Baltimore is home to bars like Mount Royal Tavern, where the decor is quirky, the drinks are strong and the crowd is diverse. (Fritz Hahn)

I’ve been drinking in bars in Baltimore since I was in college. It was always fun, but it was more of a flirtation: a few visits a year timed around a friend’s birthday, a cultural festival or an Orioles game.

Then, in 2013, MARC trains began running from Union Station to Penn Station every weekend, with fares cheaper than taking a cab to U Street. That was as jarring as receiving a Facebook message from an old high school flame. Before I knew it, my interest was rekindled, and I was heading up to Baltimore on weekends.

Yes, I haunt D.C.-area bars most nights for work. But there’s just something about going out in Baltimore that turns my head: It’s the lack of pretense, and a lack of caring about the lack of pretense. For some bars in Washington, “unpretentiousness” is something to be pushed, like a menu of craft cocktails. In Baltimore, it’s just expected. It’s in the air at Mount Royal Tavern, the decades-old dive bar where the ceiling is painted like the Sistine Chapel, the mixed drinks are as strong as they are cheap, and the crowd is as diverse as you could hope for. One Friday afternoon, a friend and I ordered Natty Bohs at the bar, and the bartender delivered them with heavy-handed pours of Pikesville Rye. “Happy Friday,” she said, as she pushed the shot glasses toward us.

I don’t want to slip into “Wire”-isms and describe Baltimore’s bars as more “gritty” or “real” than Washington’s. The city’s watering holes cover the entire spectrum: I’ve enjoyed fantastic amaro cocktails at W.C. Harlan, a speak-easy-ish bar in Remington, and tasted my way through pricy Belgian ales at Max’s on Broadway.

But when I visit friends on weekends, our plan is usually to barhop among neighborhood taverns: In Highlandtown we’ll stop at the Venice Tavern, which has a painting of Franklin D. Roosevelt behind the bar because he was president when Prohibition ended — and the basement bar opened. Then we might grab a booth at the Laughing Pint, a TV-free corner bar with a seafoam-green-and-orange color scheme, where paintings (for sale!) by local artists hang on the wall. We can spend hours ordering domestic and craft beers and never pay more than $5 for one, a common theme across town.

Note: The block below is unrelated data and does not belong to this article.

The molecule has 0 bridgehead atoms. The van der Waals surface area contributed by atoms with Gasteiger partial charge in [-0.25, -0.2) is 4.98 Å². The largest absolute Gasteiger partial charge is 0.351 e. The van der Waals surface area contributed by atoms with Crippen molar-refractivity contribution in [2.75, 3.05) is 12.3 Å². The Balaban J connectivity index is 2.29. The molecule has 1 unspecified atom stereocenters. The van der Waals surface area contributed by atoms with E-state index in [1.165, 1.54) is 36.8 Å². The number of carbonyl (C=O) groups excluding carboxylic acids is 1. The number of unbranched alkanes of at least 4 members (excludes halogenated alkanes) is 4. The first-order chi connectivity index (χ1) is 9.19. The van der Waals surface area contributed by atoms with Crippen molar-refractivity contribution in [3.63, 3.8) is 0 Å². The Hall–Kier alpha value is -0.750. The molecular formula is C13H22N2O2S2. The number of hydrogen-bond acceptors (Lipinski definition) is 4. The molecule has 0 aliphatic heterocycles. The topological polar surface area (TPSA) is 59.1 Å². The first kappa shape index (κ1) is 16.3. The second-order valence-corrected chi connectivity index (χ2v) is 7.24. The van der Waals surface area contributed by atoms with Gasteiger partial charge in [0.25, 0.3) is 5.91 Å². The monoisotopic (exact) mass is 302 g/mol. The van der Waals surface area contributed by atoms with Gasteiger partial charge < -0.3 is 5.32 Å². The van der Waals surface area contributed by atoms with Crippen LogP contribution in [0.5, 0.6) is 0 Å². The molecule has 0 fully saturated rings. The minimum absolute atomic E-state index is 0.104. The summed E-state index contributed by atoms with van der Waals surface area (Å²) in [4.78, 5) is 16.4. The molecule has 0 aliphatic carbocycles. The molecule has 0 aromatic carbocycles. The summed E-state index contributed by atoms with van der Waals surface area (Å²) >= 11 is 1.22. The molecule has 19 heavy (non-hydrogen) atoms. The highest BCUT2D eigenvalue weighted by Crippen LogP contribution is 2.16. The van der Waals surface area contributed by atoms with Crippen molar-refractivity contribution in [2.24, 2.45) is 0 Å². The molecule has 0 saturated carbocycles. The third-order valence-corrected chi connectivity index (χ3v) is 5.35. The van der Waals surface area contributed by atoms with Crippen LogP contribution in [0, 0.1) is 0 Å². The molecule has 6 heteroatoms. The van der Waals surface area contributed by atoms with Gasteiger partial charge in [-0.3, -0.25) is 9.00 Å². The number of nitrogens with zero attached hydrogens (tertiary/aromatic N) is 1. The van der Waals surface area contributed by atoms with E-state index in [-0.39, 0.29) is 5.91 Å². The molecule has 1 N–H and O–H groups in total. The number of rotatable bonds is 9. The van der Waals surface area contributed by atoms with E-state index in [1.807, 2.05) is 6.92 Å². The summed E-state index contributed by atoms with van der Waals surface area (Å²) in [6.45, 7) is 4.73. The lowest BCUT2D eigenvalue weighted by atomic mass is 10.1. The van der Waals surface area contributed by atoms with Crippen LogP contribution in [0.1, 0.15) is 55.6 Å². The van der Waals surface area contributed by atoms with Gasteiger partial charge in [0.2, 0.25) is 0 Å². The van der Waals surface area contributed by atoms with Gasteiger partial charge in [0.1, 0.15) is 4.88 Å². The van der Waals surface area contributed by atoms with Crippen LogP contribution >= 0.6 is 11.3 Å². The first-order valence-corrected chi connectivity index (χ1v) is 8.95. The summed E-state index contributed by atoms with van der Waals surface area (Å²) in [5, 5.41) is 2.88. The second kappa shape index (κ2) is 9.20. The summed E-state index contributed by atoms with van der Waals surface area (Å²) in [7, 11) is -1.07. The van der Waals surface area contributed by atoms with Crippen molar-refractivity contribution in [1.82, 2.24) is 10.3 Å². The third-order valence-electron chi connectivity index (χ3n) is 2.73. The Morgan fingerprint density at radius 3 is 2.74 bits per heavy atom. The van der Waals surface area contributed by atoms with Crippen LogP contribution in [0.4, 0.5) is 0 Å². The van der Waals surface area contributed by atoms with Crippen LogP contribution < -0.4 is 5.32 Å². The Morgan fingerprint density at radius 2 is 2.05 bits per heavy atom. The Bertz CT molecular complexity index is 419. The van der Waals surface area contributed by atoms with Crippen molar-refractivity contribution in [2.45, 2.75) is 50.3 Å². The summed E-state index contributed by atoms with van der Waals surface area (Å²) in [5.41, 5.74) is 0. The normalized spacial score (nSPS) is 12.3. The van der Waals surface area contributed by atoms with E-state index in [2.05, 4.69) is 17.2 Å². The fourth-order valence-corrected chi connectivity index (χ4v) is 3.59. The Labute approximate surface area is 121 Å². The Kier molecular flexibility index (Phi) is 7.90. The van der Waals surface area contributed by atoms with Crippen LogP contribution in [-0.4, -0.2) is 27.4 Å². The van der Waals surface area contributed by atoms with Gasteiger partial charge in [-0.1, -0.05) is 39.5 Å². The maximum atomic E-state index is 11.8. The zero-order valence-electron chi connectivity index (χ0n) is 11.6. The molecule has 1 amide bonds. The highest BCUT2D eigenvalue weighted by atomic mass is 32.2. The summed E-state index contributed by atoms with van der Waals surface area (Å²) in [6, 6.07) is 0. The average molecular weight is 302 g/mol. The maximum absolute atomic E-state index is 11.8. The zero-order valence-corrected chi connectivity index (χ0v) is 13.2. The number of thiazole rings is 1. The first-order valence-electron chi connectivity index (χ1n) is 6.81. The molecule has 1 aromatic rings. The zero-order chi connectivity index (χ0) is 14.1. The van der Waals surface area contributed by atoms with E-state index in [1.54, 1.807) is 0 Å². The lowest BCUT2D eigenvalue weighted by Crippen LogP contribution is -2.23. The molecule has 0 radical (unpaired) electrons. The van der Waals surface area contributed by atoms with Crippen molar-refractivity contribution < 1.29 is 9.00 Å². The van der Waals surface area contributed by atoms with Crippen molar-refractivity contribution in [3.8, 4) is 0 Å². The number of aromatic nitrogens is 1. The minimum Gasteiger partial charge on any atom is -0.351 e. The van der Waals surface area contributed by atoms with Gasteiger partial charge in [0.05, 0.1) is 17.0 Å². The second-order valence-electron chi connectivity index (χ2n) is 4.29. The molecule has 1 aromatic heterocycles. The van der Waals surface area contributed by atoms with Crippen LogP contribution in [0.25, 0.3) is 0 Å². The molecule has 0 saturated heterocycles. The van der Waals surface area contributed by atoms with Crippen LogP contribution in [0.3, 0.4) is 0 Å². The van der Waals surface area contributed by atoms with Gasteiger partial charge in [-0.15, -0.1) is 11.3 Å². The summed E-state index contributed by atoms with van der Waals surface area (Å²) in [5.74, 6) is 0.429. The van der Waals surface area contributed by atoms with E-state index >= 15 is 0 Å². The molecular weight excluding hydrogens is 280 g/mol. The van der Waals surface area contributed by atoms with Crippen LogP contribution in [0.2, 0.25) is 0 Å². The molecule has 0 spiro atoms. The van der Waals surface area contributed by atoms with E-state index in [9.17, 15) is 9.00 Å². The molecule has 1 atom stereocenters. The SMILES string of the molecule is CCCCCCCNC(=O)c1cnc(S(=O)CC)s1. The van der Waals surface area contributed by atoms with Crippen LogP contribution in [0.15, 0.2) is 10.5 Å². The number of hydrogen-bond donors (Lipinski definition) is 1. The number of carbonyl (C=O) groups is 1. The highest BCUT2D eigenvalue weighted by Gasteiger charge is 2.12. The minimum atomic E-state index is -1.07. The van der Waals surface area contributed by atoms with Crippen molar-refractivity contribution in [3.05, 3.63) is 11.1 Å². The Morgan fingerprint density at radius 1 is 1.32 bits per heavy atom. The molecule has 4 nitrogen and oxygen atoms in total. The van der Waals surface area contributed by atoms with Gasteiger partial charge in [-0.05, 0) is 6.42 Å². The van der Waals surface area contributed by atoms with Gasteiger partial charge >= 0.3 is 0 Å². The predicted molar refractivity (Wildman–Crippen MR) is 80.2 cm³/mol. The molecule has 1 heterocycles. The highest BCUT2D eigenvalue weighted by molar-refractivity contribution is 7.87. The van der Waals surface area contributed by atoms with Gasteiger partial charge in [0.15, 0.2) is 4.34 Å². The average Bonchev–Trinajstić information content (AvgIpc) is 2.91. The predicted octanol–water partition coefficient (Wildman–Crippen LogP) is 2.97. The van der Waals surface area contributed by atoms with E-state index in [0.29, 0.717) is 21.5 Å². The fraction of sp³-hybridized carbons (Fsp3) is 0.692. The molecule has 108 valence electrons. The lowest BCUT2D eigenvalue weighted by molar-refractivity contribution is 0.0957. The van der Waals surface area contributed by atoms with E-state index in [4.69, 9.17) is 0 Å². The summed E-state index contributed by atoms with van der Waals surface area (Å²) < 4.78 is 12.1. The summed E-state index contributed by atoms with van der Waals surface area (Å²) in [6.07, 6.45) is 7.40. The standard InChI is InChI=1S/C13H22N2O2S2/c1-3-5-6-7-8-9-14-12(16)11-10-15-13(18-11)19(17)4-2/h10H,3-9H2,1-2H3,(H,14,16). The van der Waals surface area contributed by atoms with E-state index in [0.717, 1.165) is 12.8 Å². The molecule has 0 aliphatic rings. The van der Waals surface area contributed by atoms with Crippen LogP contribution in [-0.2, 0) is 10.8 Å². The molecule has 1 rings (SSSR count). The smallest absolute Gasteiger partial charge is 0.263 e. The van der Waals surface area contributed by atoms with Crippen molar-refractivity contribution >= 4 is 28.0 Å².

If we go out in Fells Point, for cocktails at Rye or beers at Max’s, there’s a strong chance we’ll find ourselves seeking refuge at BAR, a slightly grimy dive festooned with Christmas lights year-round, where the attractions are a wonky pool table and a bartender who gives non-regulars the once-over.

Even when Baltimore’s bars get fancy, they do it in an unpretentious manner: Bad Decisions doesn’t look like much. But the one-room bar is known for its thick, handwritten cocktail menu, full of clever takes on daiquiris and tiki drinks, and the shelves behind the bar hold bottles of trendy Japanese bourbon.There are about four tables, overseen by a painting of Kramer from “Seinfeld.” And none of this feels forced or theme-y, the way it might if the same bar opened in Shaw.

The city also throws up its share of surprises: Once, I went to the annual Ukrainian Festival in Patterson Park and wound up spending the night playing foosball and doing shots of Medivka, a Ukrainian honey liqueur, at the Dnipro Ukrainian Sports Club in Canton afterwards, thanks to some members we met at the festival.

I can’t imagine that happening in Washington.